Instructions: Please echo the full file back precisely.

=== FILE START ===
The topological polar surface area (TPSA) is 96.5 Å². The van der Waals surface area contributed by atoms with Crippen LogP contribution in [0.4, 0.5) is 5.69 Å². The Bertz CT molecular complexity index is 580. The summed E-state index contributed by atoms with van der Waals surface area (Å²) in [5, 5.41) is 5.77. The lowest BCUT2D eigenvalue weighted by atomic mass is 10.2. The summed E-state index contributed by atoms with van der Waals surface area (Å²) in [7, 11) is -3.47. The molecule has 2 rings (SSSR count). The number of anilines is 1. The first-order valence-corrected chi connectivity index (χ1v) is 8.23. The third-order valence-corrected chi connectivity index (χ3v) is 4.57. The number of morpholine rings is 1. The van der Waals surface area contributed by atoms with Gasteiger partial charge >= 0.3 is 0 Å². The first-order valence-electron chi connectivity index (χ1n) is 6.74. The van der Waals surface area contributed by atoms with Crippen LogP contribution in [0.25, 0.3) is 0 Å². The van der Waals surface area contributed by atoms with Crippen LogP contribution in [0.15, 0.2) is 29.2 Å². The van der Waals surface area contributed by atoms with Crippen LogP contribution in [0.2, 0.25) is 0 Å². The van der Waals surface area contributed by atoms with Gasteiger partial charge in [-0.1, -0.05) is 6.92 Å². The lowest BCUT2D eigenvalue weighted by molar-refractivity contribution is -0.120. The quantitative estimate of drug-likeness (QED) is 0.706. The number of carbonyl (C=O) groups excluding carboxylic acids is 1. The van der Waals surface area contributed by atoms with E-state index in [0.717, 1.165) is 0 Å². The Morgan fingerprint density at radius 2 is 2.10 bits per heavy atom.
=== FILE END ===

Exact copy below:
The topological polar surface area (TPSA) is 96.5 Å². The van der Waals surface area contributed by atoms with Crippen LogP contribution in [0.4, 0.5) is 5.69 Å². The Bertz CT molecular complexity index is 580. The summed E-state index contributed by atoms with van der Waals surface area (Å²) in [5, 5.41) is 5.77. The lowest BCUT2D eigenvalue weighted by atomic mass is 10.2. The summed E-state index contributed by atoms with van der Waals surface area (Å²) in [7, 11) is -3.47. The molecule has 2 rings (SSSR count). The number of anilines is 1. The first-order valence-corrected chi connectivity index (χ1v) is 8.23. The third-order valence-corrected chi connectivity index (χ3v) is 4.57. The number of morpholine rings is 1. The van der Waals surface area contributed by atoms with Gasteiger partial charge >= 0.3 is 0 Å². The first-order valence-electron chi connectivity index (χ1n) is 6.74. The van der Waals surface area contributed by atoms with Crippen LogP contribution in [0.25, 0.3) is 0 Å². The van der Waals surface area contributed by atoms with Crippen LogP contribution in [0.15, 0.2) is 29.2 Å². The van der Waals surface area contributed by atoms with Crippen LogP contribution in [0.2, 0.25) is 0 Å². The van der Waals surface area contributed by atoms with Gasteiger partial charge in [-0.1, -0.05) is 6.92 Å². The lowest BCUT2D eigenvalue weighted by molar-refractivity contribution is -0.120. The quantitative estimate of drug-likeness (QED) is 0.706. The number of carbonyl (C=O) groups excluding carboxylic acids is 1. The van der Waals surface area contributed by atoms with E-state index in [0.717, 1.165) is 0 Å². The Morgan fingerprint density at radius 2 is 2.10 bits per heavy atom.